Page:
Sustainability is the possibility that humans
and other life will flourish on Earth forever.
Reducing unsustainability, although critical,
will not create sustainability.
I have been away for a couple of weeks touring the French and Italian Rivieras, ending with a few days in Florence, Dante’s home. In just a few days I have gone from Paradiso to Purgatorio. One of my faithful followers (R. S.) implored me today to write something hopeful. I am not sure that I can find the right words today. The image on the left reflects my state of mind. Like many of you, I am profoundly sad. But I have been collecting hope-filled quotes for some time. Here are a few of my favorites. I am particularly taken by Václav Havel’s words, as he lived through a lifetime of oppression, but saw his dreams realized eventually. I hope (sic) we never get to the state he had to live through, but the book from which this first quote comes should be on your book shelf just in case.
A genuine, profound and lasting change for the better […] can no longer result from the victory […] of any particular traditional political conception, which can ultimately be only external, that is, a structural or systemic conception. More than ever before, such a change will have to derive from human existence, from the fundamental reconstitution of the position of people in the world, their relationships to each other, and to the universe. If a better economic and political model is to be created, then perhaps […] it must derive from profound existential and moral changes in society. This is not something that can be designed and introduced like a new car. If it is to be more than just a new variation on the old degeneration, it must above all be an expression of life in the process of transforming itself. A better system will not automatically ensure a better life. In fact the opposite is true: only by creating a better life can a better system be developed. (Václav Havel, The Power of the Powerless, p.30)
Either we have hope within us or we don’t; it is a dimension of the soul, and it’s not dependent on some observation of the world. Hope is an orientation of the spirit, an orientation of the heart; it transcends the world that is immediately experienced, and is anchored somewhere beyond the horizons. Hope in this deep and powerful sense, is not the same as joy that things are going well, or willingness to invest in enterprises that are obviously heading for success, but rather an ability to work for something because it is good, not just because it stands a chance to succeed. Hope is definitely not the same thing as optimism. It is not the conviction, that something will turn out well, but the certainty that something makes sense, regardless of how it turns out. It is Hope, above all, which gives the strength to live and continually try new things. (Václav Havel, Disturbing the Peace (1986), Chapter 5: The Politics of Hope)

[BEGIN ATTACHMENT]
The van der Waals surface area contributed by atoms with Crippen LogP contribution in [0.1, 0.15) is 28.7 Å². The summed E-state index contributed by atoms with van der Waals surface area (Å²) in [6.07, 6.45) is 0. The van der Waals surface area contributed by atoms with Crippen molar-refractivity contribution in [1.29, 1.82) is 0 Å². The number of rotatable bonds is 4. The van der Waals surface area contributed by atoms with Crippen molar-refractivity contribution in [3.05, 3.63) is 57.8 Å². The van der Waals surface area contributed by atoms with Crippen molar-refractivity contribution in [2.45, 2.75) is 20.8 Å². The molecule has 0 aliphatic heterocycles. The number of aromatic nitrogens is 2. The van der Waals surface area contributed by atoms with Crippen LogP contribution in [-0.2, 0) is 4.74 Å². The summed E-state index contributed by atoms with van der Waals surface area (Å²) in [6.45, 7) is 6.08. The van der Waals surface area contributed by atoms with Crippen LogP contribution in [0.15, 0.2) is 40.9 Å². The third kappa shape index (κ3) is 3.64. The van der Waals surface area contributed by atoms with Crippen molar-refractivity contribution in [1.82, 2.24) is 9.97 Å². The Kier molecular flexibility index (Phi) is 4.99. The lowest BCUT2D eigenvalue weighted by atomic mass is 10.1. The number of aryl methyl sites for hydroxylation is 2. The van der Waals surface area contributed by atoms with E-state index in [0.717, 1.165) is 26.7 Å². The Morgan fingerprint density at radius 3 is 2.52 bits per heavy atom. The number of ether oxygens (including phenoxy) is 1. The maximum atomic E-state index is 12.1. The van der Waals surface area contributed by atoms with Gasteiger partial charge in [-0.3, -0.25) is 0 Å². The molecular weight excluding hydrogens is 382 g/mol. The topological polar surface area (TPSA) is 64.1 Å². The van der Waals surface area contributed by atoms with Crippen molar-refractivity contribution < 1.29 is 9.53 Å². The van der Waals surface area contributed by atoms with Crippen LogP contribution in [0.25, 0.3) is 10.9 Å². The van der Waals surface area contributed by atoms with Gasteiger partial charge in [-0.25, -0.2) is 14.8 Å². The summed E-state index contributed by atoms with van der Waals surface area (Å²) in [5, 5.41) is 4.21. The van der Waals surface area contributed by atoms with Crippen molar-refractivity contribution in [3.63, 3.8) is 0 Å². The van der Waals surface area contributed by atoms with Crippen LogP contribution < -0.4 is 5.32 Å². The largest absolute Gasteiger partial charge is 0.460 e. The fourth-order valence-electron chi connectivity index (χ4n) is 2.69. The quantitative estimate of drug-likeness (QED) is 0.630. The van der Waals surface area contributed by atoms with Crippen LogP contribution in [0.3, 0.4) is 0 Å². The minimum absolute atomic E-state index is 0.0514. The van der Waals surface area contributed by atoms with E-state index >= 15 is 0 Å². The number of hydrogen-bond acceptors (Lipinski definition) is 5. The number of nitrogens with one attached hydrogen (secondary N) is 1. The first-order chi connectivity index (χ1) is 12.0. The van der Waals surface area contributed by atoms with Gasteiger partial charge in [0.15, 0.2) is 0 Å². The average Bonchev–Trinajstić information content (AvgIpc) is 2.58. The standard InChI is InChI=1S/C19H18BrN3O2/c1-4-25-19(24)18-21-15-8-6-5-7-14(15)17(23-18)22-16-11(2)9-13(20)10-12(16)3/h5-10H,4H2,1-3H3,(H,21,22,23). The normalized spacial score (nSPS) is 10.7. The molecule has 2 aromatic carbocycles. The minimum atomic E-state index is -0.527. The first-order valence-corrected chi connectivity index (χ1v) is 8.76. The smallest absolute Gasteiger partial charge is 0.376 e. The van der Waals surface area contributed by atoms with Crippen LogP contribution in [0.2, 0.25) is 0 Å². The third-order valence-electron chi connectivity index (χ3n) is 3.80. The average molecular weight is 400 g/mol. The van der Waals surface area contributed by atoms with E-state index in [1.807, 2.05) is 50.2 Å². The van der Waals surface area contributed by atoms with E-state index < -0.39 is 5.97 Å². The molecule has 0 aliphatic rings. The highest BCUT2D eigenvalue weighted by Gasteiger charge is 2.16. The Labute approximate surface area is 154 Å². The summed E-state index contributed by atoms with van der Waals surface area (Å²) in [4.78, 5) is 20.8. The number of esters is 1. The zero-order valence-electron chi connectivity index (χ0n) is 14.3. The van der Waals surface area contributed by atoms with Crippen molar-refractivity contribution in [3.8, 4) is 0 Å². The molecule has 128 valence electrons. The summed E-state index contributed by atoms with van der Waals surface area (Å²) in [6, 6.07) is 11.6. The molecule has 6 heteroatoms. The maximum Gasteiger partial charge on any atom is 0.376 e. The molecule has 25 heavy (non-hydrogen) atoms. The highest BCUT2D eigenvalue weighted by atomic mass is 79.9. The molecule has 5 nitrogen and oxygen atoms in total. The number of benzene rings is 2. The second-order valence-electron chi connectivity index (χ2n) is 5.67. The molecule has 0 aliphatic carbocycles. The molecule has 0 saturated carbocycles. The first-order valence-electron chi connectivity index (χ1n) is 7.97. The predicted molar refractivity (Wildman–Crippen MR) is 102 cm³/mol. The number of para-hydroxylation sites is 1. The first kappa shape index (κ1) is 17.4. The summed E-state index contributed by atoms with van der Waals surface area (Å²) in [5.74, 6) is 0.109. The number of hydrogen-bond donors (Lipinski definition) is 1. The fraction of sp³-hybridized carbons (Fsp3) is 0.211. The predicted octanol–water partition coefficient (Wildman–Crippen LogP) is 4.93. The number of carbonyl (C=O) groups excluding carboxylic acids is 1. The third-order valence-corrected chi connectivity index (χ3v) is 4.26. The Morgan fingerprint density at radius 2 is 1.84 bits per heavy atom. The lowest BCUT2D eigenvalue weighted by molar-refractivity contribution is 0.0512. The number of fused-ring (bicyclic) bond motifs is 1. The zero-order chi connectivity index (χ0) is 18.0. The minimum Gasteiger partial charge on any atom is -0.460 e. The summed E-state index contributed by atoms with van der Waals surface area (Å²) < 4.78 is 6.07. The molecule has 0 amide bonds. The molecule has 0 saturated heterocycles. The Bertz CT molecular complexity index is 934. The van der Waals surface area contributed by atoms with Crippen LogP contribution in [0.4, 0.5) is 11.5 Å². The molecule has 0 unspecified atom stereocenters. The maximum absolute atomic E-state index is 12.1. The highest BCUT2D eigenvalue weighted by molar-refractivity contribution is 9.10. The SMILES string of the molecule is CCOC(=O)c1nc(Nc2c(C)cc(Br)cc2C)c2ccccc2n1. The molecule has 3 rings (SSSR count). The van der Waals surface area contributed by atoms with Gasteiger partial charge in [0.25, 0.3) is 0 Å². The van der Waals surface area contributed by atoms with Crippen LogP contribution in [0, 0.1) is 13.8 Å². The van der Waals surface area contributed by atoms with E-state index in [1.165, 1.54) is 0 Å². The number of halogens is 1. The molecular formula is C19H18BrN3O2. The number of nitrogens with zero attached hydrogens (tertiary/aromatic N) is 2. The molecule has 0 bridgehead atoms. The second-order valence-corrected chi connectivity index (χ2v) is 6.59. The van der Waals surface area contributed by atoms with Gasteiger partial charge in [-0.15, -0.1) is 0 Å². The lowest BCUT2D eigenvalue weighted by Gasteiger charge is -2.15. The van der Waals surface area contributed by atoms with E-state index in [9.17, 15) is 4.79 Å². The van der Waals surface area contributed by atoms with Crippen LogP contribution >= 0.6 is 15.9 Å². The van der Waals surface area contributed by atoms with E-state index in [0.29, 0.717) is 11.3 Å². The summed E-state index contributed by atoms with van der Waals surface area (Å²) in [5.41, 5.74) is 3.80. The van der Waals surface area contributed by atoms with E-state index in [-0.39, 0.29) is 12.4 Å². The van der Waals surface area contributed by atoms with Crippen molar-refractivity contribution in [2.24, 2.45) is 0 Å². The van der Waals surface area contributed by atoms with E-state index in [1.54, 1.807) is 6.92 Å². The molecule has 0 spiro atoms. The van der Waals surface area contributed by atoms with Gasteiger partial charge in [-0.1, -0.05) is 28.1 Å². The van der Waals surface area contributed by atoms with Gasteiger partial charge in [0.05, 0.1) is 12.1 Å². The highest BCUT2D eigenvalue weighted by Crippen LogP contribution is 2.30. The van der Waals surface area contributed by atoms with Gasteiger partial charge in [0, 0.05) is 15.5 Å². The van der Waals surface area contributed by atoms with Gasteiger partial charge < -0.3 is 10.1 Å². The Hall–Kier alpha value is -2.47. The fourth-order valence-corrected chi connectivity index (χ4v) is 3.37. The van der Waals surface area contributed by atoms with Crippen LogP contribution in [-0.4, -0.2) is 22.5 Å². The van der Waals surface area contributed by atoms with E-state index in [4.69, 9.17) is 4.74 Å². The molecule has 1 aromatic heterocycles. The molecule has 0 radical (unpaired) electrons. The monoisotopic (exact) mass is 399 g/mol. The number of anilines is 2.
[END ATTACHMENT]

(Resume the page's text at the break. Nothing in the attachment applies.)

You have to draw a distinction between hope and optimism. Vaclav Havel put it well when he said “optimism” is the belief that things are going to turn out as you would like, as opposed to “hope,” which is when you are thoroughly convinced something is moral and right and just and therefore you fight regardless of the consequences. In that sense, I’m full of hope but in no way optimistic. (Cornel West, not sure of source)
“Hope and optimism are different. Optimism tends to be based on the notion that there’s enough evidence out there to believe things are gonna be better, much more rational, deeply secular, whereas hope looks at the evidence and says, “It doesn’t look good at all. Doesn’t look good at all. Gonna go beyond the evidence to create new possibilities based on visions that become contagious to allow people to engage in heroic actions always against the odds, no guarantee whatsoever.” That’s hope. I’m a prisoner of hope, though. Gonna die a prisoner of hope.” (Cornel West, not sure of source)
“Last, but not least, there is a need for audacious hope. And it’s not optimism. I’m in no way an optimist. I’ve been black in America for 39 years. No ground for optimism here, given the progress and regress and three steps forward and four steps backward. Optimism is a notion that there’s sufficient evidence that would allow us to infer that if we keep doing what we’re doing, things will get better. I don’t believe that. I’m a prisoner of hope, that’s something else. Cutting against the grain, against the evidence. William James said it so well in that grand and masterful essay of his of 1879 called “The Sentiment of Rationality,” where he talked about faith being the courage to act when doubt is warranted. And that’s what I’m talking about.” (Cornel West, from the 1993 commencement speech at Wesleyan University)
Hope implies a deep-seated trust in life that appears absurd to those who lack it The worst is always what the hopeful are prepared for. Their trust in life would not be worth much if it had not survived disappointments in the past, while the knowledge that the future holds further disappointments demonstrates the continuing need for hope Improvidence, a blind faith that things will somehow work out for the best, furnishes a poor substitute for the disposition to see things through even when they don’t. (Christopher Lasch, The True and Only Human, p. 81)
“The world, unfortunately, rarely matches our hopes and consistently refuses to behave in a reasonable manner.” (S. J. Gould)